The Significance of Blood
Blood is the essence of life. It is the fluid that keeps our bodies going. As it circulates, it transports important nutrients and oxygen to every cell. It also collects metabolic waste from the cells and allows our body to get rid of it through the excretory system. Blood is a mixture of various components. Each component performs a specific function. Together, they allow our bodies to survive and thrive.
Our blood is made up of the following components:
Around 55% of the blood in humans is made up of this component. Plasma primarily contains water and proteins. It also contains glucose and other nutrients. The remaining 45% of the blood is made up of red blood cells, white blood cells, and platelets.
Red Blood Cells
Red blood cells are disc-shaped cells. They are slightly indented towards the center. These unique cells are responsible for transporting oxygen from the lungs to all parts of the body. The life of red blood cells is 120 days and the body regularly replaces them. A normal functioning body produces two million red blood cells every second.
White Blood Cells
White blood cells are the body’s internal defense against diseases. Though they make up only 1% of the blood. The presence of these cells protects the body against viral infections.
Platelets are an integral part of the blood. They help the blood clot in case of a wound or injury and also prevent internal bleeding.
It is essential that these components run as effectively as possible, but what if something happens and they don’t perform the way they should?
Blood disorders are conditions that impact the blood’s ability to perform its functions effectively; such as if the red blood cells don’t carry the proper number of oxygen it needs. If this happens or any other defect that causes the cells to not function the way they should, a blood disorder has developed and needs to be addressed ASAP, since disorders of the blood can impair the ability of other organs to perform their functions properly and that can be particularly dangerous.
Common Blood Disorders
Many blood disorders take their names from the components of the blood they affect. Some of the most common disorders include the following:
Anemia is a type of disorder that affects the red blood cells and is the most common type of blood disorder in the US. Around 5.6% of the US population suffers from some type of anemia. This condition can be hereditary or may develop over time due to environmental factors and/or poor diet.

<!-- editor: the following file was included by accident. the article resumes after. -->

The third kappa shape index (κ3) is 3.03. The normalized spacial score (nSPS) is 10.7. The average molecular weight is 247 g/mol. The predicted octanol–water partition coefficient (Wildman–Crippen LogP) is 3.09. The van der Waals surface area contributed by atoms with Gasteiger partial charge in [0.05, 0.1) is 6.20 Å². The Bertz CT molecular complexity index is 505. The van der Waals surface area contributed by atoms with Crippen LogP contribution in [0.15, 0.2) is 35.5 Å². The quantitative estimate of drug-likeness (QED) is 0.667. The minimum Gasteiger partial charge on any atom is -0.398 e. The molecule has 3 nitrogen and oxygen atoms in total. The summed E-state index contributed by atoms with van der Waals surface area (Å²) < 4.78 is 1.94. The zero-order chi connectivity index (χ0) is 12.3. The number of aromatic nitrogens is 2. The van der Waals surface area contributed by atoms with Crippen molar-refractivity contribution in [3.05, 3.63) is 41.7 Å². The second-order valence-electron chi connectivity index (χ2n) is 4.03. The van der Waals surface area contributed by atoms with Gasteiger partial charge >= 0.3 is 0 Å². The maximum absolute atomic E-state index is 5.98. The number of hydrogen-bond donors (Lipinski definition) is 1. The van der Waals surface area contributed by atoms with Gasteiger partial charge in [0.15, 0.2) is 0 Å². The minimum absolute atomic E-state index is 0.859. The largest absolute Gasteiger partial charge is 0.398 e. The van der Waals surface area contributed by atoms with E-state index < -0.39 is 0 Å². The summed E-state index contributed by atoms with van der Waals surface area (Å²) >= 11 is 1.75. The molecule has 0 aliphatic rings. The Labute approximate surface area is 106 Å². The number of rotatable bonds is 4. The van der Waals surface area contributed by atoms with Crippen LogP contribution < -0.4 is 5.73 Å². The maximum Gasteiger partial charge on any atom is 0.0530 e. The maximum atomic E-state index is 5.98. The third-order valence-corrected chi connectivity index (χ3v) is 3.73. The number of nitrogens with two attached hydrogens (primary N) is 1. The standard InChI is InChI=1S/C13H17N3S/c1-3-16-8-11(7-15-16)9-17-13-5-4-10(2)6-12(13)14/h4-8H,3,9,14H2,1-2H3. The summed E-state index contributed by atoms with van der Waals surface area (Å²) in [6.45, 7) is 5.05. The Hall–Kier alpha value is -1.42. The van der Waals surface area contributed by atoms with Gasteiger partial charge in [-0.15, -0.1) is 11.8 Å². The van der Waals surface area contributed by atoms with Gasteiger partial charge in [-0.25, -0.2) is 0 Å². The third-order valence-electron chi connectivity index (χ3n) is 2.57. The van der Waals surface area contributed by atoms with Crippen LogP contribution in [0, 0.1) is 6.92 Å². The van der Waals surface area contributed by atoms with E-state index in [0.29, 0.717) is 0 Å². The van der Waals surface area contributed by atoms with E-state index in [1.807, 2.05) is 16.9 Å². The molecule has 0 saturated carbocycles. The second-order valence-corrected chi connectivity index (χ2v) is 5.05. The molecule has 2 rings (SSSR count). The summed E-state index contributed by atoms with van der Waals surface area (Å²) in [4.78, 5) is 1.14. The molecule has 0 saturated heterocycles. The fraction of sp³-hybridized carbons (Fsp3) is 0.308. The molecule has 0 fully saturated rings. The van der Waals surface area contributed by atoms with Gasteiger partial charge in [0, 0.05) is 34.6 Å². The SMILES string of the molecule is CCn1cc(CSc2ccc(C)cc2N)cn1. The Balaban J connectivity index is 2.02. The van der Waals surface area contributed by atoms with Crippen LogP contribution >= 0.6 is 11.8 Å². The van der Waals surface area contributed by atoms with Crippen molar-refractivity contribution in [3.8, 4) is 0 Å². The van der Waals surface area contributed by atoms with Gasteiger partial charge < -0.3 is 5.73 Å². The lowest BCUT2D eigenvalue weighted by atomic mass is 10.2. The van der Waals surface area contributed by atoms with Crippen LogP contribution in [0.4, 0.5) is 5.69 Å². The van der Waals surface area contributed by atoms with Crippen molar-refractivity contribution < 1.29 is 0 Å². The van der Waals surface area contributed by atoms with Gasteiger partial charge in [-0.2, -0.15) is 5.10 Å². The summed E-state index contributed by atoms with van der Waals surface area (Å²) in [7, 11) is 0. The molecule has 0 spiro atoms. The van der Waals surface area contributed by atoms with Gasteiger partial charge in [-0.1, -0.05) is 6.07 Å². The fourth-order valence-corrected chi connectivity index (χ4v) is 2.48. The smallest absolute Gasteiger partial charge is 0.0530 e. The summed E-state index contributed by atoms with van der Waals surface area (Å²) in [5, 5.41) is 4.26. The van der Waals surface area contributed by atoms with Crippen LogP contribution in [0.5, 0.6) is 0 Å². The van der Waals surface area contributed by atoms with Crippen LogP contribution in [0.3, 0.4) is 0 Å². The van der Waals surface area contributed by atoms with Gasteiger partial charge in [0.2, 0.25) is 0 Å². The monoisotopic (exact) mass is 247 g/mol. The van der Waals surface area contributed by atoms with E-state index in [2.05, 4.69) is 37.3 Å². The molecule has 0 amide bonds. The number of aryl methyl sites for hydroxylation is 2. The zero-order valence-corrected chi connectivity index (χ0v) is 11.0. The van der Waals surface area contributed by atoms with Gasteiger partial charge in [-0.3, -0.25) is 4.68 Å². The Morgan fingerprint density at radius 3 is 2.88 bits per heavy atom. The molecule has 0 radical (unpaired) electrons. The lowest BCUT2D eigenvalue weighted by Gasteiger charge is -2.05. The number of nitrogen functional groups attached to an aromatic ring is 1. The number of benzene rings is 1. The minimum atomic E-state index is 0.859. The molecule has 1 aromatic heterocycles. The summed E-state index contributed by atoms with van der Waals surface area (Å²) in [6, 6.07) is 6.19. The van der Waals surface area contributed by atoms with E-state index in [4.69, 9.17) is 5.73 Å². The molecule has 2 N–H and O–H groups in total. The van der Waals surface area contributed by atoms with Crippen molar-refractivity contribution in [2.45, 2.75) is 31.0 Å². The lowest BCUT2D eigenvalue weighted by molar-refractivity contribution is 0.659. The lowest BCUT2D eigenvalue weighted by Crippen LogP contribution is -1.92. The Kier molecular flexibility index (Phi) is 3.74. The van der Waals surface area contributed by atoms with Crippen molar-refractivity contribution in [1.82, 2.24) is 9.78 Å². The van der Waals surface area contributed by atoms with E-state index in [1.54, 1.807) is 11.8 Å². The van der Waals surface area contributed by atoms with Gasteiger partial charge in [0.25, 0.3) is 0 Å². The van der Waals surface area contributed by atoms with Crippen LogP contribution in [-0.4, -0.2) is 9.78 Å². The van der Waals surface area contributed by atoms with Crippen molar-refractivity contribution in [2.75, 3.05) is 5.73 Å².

Anemia is a condition that affects the ability of the red blood cells to transport oxygen. As a result, an inadequate amount of oxygen reaches the organs in the body and the person may feel fatigued and have a lack of energy.
There are many types of anemia. Some of them are caused due to structural changes in the red blood cells. Other types are either caused due to a lack of iron or due to an insufficient number of red blood cells in the blood. Most types of anemia can be treated through iron supplements, improved diet, and blood transfusions.
Hemophilia is a rare, genetic blood disorder. In the US, 1 in every 5,000 male children are born with hemophilia. It affects the ability of the blood to clot. As a result, a person suffering from hemophilia is at a higher risk of excessive bleeding even with the slightest cut.
Human blood contains proteins called clotting factors. The presence of clotting factors allows the blood to clot in case of a wound. People with hemophilia lack this protein in their blood. The condition is caused by a mutation in one of the genes responsible for making clotting factors. Though hemophilia is a genetic condition, it is not always hereditary. Children with no prior history of the condition may also be born with it. In some cases, people may develop hemophilia later in life.
The severity of the condition can be determined by the number of clotting factors present in the blood. The lower the clotting factor, the more you are at risk of excessive bleeding. There are many treatment options available to manage and cure this condition. Doctors may prescribe treatments based on the severity of the condition.
Even though it is often considered a disease in children, leukemia affects far more adults. Every year, almost 30,000 new cases of leukemia are reported in the US alone. It affects more men compared to women and is more common in white people than in other races.
Leukemia is a type of cancer that affects the white blood cells. Unlike other cancers, it does not form a mass. Instead, it leads to an overproduction of white blood cells.
Leukemia begins in the soft tissues of the bone marrow. The bone marrow is responsible for producing all types of blood cells. It produces billions of new cells every day. The problem arises when the DNA of the new blood cells incurs damage. This causes uncontrollable growth and division of white blood cells and the result can be a feeling of tiredness, unexplained fever, bruising, headaches, excessive bleeding, unintentional weight loss, and infections.
A normal functioning white blood cell fights against infections. However, the abnormally high number of white blood cells do not perform any function and do not die naturally. Instead, they overcrowd the blood, leaving little room for the red blood cells and platelets to perform their function adequately. As a result, leukemia leads to multiple blood disorders.